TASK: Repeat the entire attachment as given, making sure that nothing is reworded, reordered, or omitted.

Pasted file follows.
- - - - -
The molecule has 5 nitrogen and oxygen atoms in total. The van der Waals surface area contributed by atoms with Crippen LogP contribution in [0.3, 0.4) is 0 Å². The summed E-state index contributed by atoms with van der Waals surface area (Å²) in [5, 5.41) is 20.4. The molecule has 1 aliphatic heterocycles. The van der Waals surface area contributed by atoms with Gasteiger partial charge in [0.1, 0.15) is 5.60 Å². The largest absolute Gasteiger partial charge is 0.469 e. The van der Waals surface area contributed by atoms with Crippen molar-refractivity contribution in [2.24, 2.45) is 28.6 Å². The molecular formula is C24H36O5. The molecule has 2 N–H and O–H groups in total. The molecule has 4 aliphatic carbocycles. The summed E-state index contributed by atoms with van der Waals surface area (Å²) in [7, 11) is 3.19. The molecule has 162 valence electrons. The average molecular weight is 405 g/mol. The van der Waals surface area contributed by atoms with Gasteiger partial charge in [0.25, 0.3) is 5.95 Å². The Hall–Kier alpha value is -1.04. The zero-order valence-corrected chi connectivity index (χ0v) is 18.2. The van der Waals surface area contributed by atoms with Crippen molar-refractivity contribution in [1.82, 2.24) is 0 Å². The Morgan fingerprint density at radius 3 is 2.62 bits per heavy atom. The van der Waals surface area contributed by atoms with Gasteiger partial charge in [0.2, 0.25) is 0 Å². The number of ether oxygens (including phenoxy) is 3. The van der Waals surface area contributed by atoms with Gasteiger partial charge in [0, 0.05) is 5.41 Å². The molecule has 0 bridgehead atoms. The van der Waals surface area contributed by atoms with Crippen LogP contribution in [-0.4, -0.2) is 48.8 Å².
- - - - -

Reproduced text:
The molecule has 5 nitrogen and oxygen atoms in total. The van der Waals surface area contributed by atoms with Crippen LogP contribution in [0.3, 0.4) is 0 Å². The summed E-state index contributed by atoms with van der Waals surface area (Å²) in [5, 5.41) is 20.4. The molecule has 1 aliphatic heterocycles. The van der Waals surface area contributed by atoms with Gasteiger partial charge in [0.1, 0.15) is 5.60 Å². The largest absolute Gasteiger partial charge is 0.469 e. The van der Waals surface area contributed by atoms with Crippen molar-refractivity contribution in [2.24, 2.45) is 28.6 Å². The molecular formula is C24H36O5. The molecule has 2 N–H and O–H groups in total. The molecule has 4 aliphatic carbocycles. The summed E-state index contributed by atoms with van der Waals surface area (Å²) in [7, 11) is 3.19. The molecule has 162 valence electrons. The average molecular weight is 405 g/mol. The van der Waals surface area contributed by atoms with Gasteiger partial charge in [0.25, 0.3) is 5.95 Å². The Hall–Kier alpha value is -1.04. The zero-order valence-corrected chi connectivity index (χ0v) is 18.2. The van der Waals surface area contributed by atoms with Crippen molar-refractivity contribution in [1.82, 2.24) is 0 Å². The Morgan fingerprint density at radius 3 is 2.62 bits per heavy atom. The van der Waals surface area contributed by atoms with Gasteiger partial charge in [0.2, 0.25) is 0 Å². The number of ether oxygens (including phenoxy) is 3. The van der Waals surface area contributed by atoms with Gasteiger partial charge in [0, 0.05) is 5.41 Å². The molecule has 0 bridgehead atoms. The van der Waals surface area contributed by atoms with Crippen LogP contribution in [-0.4, -0.2) is 48.8 Å².